Data & Diversity: You can't change what you don't measure

Filter By

Show All

Connect to


Data & Diversity: You can't change what you don't measure


Diversity in the workplace has been high on organisations' agenda over recent years. Often the discussion tends to be dominated by the issue of gender equality: indeed this is the only area of diversity that we seem to have more consistent and reliable data for. However, when it comes to the representation of minority ethnic groups, different social classes or LGBT+ people in the marketing industry, there's almost no data and far less discussion.

The truth is that diversity comes in many shapes and sizes. Consequentially, it is essential to collect and analyse accurate data in order to determine areas of focus to develop an inclusive workplace for all groups. As Sarah Cho, Research Director at SurveyMonkey, said: "Having a way to measure sentiment is key in helping organisations to break down the divide about whether there are still significant obstacles facing racial and ethnic minorities and women, and to understand what is driving those employee experiences".

Moreover, "While a growing number of organisations have committed to analysing and addressing diversity, there is a common misconception that inclusion can't be measured. It can. By measuring key factors like objectivity, voice, and belonging, organisations can get a clear sense of opportunities to build a more inclusive culture" added Joelle Emerson, CEO at Paradigm.

Moving in this direction, SurveyMonkey in partnership with Paradigm Strategy Inc. - leveraging social science research from Stanford University professors Carol Dweck, Greg Walton, and Geoffrey Cohen - have collaborated on a new survey template. The Belonging & Inclusion Template is now available to companies as part of SurveyMonkey's template library to take a data-driven approach to measuring inclusion.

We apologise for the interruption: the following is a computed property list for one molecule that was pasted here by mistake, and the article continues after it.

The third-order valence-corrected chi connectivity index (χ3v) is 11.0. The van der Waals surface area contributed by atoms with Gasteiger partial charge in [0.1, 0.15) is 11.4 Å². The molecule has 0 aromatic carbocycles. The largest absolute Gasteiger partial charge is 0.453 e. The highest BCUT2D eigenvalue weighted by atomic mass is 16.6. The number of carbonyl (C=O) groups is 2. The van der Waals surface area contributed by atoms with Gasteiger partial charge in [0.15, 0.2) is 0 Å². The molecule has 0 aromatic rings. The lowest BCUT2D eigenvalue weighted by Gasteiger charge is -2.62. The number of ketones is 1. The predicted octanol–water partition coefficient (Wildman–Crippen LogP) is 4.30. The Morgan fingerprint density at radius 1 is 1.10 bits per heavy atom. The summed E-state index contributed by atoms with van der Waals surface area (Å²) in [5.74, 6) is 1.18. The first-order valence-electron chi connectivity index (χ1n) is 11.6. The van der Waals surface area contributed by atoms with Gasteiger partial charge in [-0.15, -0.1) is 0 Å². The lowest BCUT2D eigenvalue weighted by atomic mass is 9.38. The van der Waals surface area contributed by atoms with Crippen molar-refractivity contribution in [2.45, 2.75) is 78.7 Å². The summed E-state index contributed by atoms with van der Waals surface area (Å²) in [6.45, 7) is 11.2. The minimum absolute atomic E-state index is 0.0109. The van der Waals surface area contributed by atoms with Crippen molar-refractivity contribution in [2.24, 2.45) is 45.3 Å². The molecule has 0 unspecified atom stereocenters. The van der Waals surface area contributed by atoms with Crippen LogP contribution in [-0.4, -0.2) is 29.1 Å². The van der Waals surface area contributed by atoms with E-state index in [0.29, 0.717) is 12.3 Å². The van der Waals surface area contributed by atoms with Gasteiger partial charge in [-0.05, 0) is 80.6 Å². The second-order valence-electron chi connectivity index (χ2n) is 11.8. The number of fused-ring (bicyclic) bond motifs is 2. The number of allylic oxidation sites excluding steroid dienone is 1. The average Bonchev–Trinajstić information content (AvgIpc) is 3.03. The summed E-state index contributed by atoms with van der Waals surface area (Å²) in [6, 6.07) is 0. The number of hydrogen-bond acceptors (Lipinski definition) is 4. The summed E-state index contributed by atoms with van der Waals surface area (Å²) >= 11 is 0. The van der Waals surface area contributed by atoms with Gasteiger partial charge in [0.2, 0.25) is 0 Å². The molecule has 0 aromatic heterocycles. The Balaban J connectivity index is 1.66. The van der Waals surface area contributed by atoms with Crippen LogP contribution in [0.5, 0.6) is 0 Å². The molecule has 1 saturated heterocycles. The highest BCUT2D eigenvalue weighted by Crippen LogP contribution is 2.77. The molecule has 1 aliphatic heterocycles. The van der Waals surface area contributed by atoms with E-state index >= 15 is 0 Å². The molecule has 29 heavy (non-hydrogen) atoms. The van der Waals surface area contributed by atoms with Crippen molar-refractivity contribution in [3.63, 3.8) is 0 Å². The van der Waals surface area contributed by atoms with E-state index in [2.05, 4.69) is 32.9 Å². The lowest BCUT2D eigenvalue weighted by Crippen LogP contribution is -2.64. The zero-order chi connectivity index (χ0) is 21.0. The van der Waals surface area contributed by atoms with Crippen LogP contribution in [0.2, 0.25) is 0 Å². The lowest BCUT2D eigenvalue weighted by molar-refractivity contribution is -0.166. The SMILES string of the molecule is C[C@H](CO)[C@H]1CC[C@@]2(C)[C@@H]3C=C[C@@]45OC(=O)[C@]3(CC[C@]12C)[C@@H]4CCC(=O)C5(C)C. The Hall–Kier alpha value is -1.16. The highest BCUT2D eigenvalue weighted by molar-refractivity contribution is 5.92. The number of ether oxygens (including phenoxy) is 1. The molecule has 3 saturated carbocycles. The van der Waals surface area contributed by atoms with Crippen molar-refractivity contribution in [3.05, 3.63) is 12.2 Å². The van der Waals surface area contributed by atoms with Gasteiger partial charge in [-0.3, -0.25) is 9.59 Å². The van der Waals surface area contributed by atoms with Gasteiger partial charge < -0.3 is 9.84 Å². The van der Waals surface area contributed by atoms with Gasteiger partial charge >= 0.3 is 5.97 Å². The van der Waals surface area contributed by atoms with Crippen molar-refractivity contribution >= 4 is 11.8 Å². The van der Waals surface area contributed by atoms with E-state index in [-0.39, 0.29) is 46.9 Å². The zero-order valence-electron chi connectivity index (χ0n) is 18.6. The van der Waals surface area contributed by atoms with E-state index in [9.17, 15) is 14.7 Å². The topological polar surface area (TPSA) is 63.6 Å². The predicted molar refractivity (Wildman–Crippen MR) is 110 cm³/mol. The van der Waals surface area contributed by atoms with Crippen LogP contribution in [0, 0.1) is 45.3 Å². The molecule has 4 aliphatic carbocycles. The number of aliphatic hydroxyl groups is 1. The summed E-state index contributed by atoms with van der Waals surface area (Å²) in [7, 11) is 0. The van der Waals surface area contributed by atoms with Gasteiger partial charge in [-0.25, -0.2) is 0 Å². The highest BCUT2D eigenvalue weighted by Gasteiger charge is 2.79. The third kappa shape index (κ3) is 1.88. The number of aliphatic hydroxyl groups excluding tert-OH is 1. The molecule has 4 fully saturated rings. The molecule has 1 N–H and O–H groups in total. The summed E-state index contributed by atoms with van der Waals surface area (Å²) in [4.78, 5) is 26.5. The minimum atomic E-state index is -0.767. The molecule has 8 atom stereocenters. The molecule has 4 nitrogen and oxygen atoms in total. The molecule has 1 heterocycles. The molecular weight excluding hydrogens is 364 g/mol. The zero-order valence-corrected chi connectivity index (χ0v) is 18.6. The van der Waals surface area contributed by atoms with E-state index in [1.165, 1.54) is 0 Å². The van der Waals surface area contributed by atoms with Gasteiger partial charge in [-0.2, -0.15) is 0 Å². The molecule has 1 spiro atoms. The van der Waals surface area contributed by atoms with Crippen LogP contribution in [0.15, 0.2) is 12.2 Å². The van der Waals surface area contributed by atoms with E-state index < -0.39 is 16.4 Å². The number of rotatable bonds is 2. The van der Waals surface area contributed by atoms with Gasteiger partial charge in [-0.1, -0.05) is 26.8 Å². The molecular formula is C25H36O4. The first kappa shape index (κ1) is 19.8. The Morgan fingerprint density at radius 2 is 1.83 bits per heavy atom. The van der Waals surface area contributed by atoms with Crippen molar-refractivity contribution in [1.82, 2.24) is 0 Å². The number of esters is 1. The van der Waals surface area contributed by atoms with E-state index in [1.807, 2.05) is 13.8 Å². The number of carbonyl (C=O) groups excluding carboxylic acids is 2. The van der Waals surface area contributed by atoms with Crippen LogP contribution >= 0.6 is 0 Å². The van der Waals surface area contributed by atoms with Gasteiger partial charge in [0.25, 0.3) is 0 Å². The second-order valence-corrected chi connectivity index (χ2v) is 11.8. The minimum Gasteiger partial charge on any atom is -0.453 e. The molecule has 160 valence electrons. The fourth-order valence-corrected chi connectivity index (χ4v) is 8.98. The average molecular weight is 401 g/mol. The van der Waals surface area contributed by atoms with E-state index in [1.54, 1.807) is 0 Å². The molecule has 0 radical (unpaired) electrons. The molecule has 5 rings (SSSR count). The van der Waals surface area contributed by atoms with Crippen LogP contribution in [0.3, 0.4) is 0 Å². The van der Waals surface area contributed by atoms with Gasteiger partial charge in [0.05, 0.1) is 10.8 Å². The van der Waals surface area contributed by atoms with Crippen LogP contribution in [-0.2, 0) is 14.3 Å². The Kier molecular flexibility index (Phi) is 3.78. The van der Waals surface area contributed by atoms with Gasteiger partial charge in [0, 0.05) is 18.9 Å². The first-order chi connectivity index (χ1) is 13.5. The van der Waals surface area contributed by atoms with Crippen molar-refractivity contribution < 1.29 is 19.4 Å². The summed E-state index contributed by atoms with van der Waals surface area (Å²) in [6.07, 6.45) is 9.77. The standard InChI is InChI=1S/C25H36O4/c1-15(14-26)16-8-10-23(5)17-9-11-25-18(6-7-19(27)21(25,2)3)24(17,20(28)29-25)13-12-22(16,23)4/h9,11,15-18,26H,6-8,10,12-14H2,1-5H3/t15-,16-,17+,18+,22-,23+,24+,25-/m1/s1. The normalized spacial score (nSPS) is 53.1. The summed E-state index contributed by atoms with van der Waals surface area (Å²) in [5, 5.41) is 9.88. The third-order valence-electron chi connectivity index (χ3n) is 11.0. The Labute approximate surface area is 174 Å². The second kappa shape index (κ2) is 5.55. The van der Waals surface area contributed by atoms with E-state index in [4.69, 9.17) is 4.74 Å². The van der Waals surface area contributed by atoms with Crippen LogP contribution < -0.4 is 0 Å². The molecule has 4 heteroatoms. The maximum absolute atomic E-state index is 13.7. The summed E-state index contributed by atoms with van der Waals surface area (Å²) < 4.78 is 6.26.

From the answers of over 10,000 American employees, the data highlighted three key areas that impact whether underrepresented groups feel included in the workplace:

  • Growth Mindset: The belief that people can evolve and learn. The opposite is a "fixed mindset" where talent is considered critical to success, and where it is either something you have, or something you don't.
  • Belonging Uncertainty: The state of wondering whether others will include, value, and respect you.
  • Objectivity: The perception that advancement is based on fair and transparent criteria.

Looking at the sentiment registered for these three dimensions, the scenario seems quite worrying. Indeed, one in five employees said their company believes people have a certain amount of talent and they can't do much to change it.

In conclusion, "For diversity and inclusion efforts to succeed, we must look beyond demographics and focus on creating an inclusive environment where everyone can thrive" said Becky Cantieri, Chief People Officer at SurveyMonkey. "Together we can help companies develop a better understanding of their specific barriers to inclusion. With these insights in hand, companies will be far better equipped to develop and execute strategies to address these barriers" added Emerson CEO at Paradigm.

See the original template here:

To read more about the article, visit:

Hear more from the DMA

Please login to comment.